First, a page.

Police digital disclosure failings under Westminster spotlight
Police officers dealing with digital disclosure are under-trained and often unaware of what they are looking for, a Justice Select Committee has heard.
Digital forensic experts have said police failures have led to a number of court cases collapsing, The Guardian reports.
Dr Jan Collie, of Discovery Forensics, which specialises in defence work, said the volume of digital evidence was the first problem.
She said: “You have to consider the cloud too. There’s evidence everywhere. With cuts in funding, officers don’t have the time to do all that.
“When I first started, the police had their own digital forensic units and knew what they were about. Now you are getting very sketchy evidence. People give me screenshots of pictures of a phone. I need to see [a copy of the] original, be able to repeat and verify tests.”
She added that police forces lack resources, saying: “When they have the people, they haven’t got the money to send them on courses.”
The forensics expert also said officers often do not understand whether information has been passively acquired through a browser or deliberately searched for.
“A lot of police stations have [mobile phone extraction kiosks] where they put a mobile phone in and press a couple of buttons, but it’s not enough analysis. A police officer who has been trained for about a day can use the equipment. He can click it in and handle the buttons, [but] often they spoil the evidence by mishandling. It’s like they have trodden on the evidence. Interpretation of data is being carried out by ordinary officers – they are not trained to do it.”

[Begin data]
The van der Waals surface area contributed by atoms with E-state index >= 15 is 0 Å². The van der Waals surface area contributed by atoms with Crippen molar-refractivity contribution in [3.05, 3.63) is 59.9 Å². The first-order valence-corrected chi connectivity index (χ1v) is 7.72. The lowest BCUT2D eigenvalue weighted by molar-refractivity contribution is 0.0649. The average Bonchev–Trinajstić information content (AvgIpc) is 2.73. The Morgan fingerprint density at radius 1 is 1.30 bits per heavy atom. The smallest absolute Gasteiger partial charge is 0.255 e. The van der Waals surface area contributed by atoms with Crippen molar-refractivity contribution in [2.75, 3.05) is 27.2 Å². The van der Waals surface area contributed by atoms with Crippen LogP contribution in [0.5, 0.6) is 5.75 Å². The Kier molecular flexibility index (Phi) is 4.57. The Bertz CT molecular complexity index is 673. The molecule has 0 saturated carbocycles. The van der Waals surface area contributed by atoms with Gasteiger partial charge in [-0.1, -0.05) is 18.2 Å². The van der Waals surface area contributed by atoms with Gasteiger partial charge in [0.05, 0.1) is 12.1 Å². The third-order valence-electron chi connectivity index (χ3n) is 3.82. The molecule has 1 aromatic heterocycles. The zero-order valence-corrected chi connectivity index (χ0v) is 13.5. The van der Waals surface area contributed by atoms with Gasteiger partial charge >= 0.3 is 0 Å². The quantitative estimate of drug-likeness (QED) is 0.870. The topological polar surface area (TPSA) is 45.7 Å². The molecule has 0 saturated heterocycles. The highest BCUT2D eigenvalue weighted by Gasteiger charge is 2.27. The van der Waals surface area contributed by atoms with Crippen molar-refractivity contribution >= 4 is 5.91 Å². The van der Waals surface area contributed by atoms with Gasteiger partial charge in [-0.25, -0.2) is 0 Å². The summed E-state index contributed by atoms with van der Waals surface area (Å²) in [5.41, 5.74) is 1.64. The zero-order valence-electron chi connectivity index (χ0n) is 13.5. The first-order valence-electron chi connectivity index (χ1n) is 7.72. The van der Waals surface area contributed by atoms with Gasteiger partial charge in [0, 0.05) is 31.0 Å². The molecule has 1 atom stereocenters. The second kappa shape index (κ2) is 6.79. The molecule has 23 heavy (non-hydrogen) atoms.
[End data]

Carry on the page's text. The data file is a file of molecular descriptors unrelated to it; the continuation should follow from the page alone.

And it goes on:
Dr Gillian Tully, the official forensic science regulator, told the committee: “Police digital forensic units are quite good at extracting information and making copies. They then pass copies to the general police, and investigators don’t necessarily have the tools to search the information or make good use of it.”
Dr Tully, who has said forensic science needs more funding, added: “When it comes to legal aid funding, it’s largely awarded to the business with the lowest quote – which is not helpful for quality.”